To finish off, I’ve chosen another financial services firm. But Legal & General (LSE:LGEN) shares have seen different fortunes, falling by over 8% in 2024.

The company recently announced a restructuring with new financial targets, including international growth, particularly in the US. It believes this could increase operating earnings per share by 6%-9% annually between 2024 and 2027.

This announcement didn’t fly well with investors though, as the firm cut the expected annual dividend growth rate to 5% in 2024 and only 2% between 2025 to 2027.

However, this doesn’t concern me so much as the company already possesses a monster dividend yield of 9%. My £15,000 invested in this stock would therefore make me roughly £1,350 annually.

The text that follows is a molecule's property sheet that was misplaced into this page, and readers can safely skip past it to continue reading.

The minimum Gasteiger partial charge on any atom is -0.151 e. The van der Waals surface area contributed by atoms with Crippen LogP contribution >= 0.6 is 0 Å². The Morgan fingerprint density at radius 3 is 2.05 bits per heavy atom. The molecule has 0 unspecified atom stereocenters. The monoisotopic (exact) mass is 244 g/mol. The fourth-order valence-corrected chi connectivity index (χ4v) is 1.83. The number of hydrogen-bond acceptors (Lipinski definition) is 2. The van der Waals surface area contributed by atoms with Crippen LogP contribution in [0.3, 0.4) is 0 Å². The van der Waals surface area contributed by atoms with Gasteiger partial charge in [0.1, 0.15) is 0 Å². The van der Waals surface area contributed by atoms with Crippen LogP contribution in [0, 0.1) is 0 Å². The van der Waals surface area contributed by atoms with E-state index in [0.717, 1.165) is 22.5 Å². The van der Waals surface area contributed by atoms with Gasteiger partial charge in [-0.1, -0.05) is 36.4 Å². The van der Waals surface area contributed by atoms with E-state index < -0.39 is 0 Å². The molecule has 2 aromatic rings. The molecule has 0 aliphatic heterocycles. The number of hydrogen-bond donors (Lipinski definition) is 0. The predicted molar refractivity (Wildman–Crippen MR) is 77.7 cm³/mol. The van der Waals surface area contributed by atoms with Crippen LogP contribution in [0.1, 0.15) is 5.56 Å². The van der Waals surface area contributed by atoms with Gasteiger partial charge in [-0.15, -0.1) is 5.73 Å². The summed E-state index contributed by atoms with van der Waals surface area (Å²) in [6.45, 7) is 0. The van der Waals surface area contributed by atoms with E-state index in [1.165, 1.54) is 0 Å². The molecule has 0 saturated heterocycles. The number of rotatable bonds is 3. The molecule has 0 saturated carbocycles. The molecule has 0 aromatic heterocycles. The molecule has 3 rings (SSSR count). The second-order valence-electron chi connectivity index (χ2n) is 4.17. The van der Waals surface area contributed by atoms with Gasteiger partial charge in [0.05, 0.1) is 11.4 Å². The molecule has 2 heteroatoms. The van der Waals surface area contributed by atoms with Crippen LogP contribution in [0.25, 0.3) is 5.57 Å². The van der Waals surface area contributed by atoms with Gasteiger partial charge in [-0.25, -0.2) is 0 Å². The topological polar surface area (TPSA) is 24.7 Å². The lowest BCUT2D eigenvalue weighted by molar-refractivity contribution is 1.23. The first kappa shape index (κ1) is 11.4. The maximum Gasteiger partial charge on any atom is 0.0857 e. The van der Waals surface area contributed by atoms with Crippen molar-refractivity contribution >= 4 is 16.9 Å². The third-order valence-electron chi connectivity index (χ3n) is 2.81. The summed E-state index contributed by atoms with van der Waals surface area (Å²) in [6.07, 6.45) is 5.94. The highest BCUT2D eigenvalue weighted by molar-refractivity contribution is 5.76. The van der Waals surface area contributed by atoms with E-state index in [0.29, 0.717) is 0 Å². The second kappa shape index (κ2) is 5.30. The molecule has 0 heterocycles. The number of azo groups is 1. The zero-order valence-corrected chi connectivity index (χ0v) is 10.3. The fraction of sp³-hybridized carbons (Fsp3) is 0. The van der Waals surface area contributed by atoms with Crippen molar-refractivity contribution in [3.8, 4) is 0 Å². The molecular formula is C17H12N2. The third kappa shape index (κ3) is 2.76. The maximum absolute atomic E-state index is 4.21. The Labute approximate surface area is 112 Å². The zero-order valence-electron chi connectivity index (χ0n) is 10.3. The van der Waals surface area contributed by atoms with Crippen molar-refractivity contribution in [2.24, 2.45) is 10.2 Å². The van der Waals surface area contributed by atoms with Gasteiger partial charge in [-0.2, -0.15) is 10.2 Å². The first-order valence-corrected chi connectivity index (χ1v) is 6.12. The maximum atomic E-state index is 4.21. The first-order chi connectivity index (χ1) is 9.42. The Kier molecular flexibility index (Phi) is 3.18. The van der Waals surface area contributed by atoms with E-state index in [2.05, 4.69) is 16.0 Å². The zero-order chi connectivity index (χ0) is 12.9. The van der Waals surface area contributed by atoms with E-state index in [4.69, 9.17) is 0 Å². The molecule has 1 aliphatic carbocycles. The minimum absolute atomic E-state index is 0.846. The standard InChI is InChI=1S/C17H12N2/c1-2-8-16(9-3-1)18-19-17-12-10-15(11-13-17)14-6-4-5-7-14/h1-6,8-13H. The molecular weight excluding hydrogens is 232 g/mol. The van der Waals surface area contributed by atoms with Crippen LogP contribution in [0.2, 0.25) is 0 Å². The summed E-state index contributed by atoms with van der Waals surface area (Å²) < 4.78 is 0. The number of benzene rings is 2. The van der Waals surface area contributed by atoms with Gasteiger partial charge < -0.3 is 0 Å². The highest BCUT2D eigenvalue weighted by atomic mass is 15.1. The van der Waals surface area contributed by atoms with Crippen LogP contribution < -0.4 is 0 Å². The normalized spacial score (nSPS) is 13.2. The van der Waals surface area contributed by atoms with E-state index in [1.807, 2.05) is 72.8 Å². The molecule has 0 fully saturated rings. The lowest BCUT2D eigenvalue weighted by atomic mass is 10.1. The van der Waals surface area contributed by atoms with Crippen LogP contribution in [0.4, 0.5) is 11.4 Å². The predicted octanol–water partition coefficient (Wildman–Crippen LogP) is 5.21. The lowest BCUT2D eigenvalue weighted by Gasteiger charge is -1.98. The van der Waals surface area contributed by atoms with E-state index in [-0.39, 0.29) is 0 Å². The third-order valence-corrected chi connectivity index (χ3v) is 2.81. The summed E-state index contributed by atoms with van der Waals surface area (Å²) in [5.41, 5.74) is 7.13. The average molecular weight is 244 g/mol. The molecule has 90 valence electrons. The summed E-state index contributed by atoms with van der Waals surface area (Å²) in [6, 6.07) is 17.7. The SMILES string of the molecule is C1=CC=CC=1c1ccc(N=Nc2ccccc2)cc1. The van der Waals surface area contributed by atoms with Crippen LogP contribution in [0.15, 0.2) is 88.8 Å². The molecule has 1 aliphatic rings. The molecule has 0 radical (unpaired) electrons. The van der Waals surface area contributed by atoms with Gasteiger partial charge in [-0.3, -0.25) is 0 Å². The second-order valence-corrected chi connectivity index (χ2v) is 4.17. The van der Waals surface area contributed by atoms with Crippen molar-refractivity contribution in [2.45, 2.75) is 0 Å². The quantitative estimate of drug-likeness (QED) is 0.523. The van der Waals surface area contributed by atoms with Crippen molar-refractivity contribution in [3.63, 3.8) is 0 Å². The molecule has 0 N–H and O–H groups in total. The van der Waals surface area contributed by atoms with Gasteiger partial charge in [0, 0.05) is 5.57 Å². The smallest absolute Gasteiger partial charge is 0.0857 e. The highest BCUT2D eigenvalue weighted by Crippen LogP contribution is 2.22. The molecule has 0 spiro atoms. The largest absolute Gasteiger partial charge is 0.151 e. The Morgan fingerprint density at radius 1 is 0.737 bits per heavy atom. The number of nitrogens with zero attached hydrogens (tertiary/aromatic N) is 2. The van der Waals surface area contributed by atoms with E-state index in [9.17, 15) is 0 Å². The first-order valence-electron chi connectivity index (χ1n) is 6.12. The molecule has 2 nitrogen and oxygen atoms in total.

My one concern is that there’s always a risk that expanding abroad may not be executed well. But sometimes to fuel growth a company has to take risks, so this could also be an opportunity that is good for its earnings.

Should you invest, the value of your investment may rise or fall and your capital is at risk. Before investing, your individual circumstances should be assessed. Consider taking independent financial advice.

Muhammad Cheema has no position in any of the shares mentioned. The Motley Fool UK has no position in any of the shares mentioned. Views expressed on the companies mentioned in this article are those of the writer and therefore may differ from the official recommendations we make in our subscription services such as Share Advisor, Hidden Winners and Pro. Here at The Motley Fool we believe that considering a diverse range of insights makes us better investors.

More on Investing Articles

Investing Articles

I reckon these 2 penny shares are hidden gems worth a closer look!